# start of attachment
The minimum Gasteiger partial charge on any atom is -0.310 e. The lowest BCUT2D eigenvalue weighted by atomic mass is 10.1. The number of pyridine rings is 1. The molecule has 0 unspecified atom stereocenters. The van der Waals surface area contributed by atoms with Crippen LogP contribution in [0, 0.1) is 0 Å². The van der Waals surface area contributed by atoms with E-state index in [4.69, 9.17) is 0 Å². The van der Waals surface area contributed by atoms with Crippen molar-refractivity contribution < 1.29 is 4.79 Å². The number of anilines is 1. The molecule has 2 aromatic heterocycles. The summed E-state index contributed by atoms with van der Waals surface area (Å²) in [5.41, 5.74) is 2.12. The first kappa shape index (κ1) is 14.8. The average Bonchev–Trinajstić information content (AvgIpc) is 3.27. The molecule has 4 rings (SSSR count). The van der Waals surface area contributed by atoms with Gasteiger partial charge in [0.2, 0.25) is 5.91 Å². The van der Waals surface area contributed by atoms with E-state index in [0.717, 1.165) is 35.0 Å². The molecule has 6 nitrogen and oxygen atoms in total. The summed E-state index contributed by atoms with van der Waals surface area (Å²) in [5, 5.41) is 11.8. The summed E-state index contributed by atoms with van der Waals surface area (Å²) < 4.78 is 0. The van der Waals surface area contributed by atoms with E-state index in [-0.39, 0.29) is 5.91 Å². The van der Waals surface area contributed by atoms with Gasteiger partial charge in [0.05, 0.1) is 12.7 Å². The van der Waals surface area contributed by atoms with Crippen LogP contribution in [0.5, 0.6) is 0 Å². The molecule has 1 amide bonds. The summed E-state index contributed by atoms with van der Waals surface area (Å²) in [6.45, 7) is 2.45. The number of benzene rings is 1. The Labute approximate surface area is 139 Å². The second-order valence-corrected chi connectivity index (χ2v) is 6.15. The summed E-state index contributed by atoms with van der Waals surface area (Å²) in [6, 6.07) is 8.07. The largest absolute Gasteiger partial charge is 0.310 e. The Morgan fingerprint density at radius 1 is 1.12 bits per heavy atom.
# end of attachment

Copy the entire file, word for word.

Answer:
The minimum Gasteiger partial charge on any atom is -0.310 e. The lowest BCUT2D eigenvalue weighted by atomic mass is 10.1. The number of pyridine rings is 1. The molecule has 0 unspecified atom stereocenters. The van der Waals surface area contributed by atoms with Crippen LogP contribution in [0, 0.1) is 0 Å². The van der Waals surface area contributed by atoms with E-state index in [4.69, 9.17) is 0 Å². The van der Waals surface area contributed by atoms with Crippen molar-refractivity contribution < 1.29 is 4.79 Å². The number of anilines is 1. The molecule has 2 aromatic heterocycles. The summed E-state index contributed by atoms with van der Waals surface area (Å²) in [5.41, 5.74) is 2.12. The first kappa shape index (κ1) is 14.8. The average Bonchev–Trinajstić information content (AvgIpc) is 3.27. The molecule has 4 rings (SSSR count). The van der Waals surface area contributed by atoms with Gasteiger partial charge in [0.2, 0.25) is 5.91 Å². The van der Waals surface area contributed by atoms with E-state index in [0.717, 1.165) is 35.0 Å². The molecule has 6 nitrogen and oxygen atoms in total. The summed E-state index contributed by atoms with van der Waals surface area (Å²) in [5, 5.41) is 11.8. The summed E-state index contributed by atoms with van der Waals surface area (Å²) < 4.78 is 0. The van der Waals surface area contributed by atoms with E-state index in [-0.39, 0.29) is 5.91 Å². The van der Waals surface area contributed by atoms with Gasteiger partial charge in [0.05, 0.1) is 12.7 Å². The van der Waals surface area contributed by atoms with Crippen LogP contribution in [0.5, 0.6) is 0 Å². The molecule has 1 amide bonds. The summed E-state index contributed by atoms with van der Waals surface area (Å²) in [6.45, 7) is 2.45. The number of benzene rings is 1. The Labute approximate surface area is 139 Å². The second-order valence-corrected chi connectivity index (χ2v) is 6.15. The summed E-state index contributed by atoms with van der Waals surface area (Å²) in [6, 6.07) is 8.07. The largest absolute Gasteiger partial charge is 0.310 e. The Morgan fingerprint density at radius 1 is 1.12 bits per heavy atom.